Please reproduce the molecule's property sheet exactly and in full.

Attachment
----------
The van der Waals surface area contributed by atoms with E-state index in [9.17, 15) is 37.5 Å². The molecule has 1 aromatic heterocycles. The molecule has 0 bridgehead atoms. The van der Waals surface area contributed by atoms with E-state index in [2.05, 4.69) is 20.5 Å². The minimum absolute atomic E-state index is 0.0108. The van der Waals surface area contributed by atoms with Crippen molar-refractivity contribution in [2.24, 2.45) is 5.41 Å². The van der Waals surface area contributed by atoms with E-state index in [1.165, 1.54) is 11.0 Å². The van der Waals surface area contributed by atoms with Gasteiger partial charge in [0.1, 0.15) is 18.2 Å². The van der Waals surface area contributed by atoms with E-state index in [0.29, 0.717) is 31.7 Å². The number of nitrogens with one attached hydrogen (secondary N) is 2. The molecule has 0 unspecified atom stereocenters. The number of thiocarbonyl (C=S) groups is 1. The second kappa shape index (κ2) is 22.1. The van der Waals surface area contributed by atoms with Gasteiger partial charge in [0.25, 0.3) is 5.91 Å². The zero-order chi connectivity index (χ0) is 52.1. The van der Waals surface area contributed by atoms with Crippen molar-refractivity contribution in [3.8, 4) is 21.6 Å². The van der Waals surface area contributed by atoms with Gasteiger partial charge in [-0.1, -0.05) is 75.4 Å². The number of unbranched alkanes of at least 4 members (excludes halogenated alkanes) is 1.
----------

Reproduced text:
The van der Waals surface area contributed by atoms with E-state index in [9.17, 15) is 37.5 Å². The molecule has 1 aromatic heterocycles. The molecule has 0 bridgehead atoms. The van der Waals surface area contributed by atoms with E-state index in [2.05, 4.69) is 20.5 Å². The minimum absolute atomic E-state index is 0.0108. The van der Waals surface area contributed by atoms with Crippen molar-refractivity contribution in [2.24, 2.45) is 5.41 Å². The van der Waals surface area contributed by atoms with E-state index in [1.165, 1.54) is 11.0 Å². The van der Waals surface area contributed by atoms with Gasteiger partial charge in [0.1, 0.15) is 18.2 Å². The van der Waals surface area contributed by atoms with E-state index in [0.29, 0.717) is 31.7 Å². The number of nitrogens with one attached hydrogen (secondary N) is 2. The molecule has 0 unspecified atom stereocenters. The number of thiocarbonyl (C=S) groups is 1. The second kappa shape index (κ2) is 22.1. The van der Waals surface area contributed by atoms with Gasteiger partial charge in [0.25, 0.3) is 5.91 Å². The zero-order chi connectivity index (χ0) is 52.1. The van der Waals surface area contributed by atoms with Crippen molar-refractivity contribution in [3.8, 4) is 21.6 Å². The van der Waals surface area contributed by atoms with Gasteiger partial charge in [-0.1, -0.05) is 75.4 Å². The number of unbranched alkanes of at least 4 members (excludes halogenated alkanes) is 1.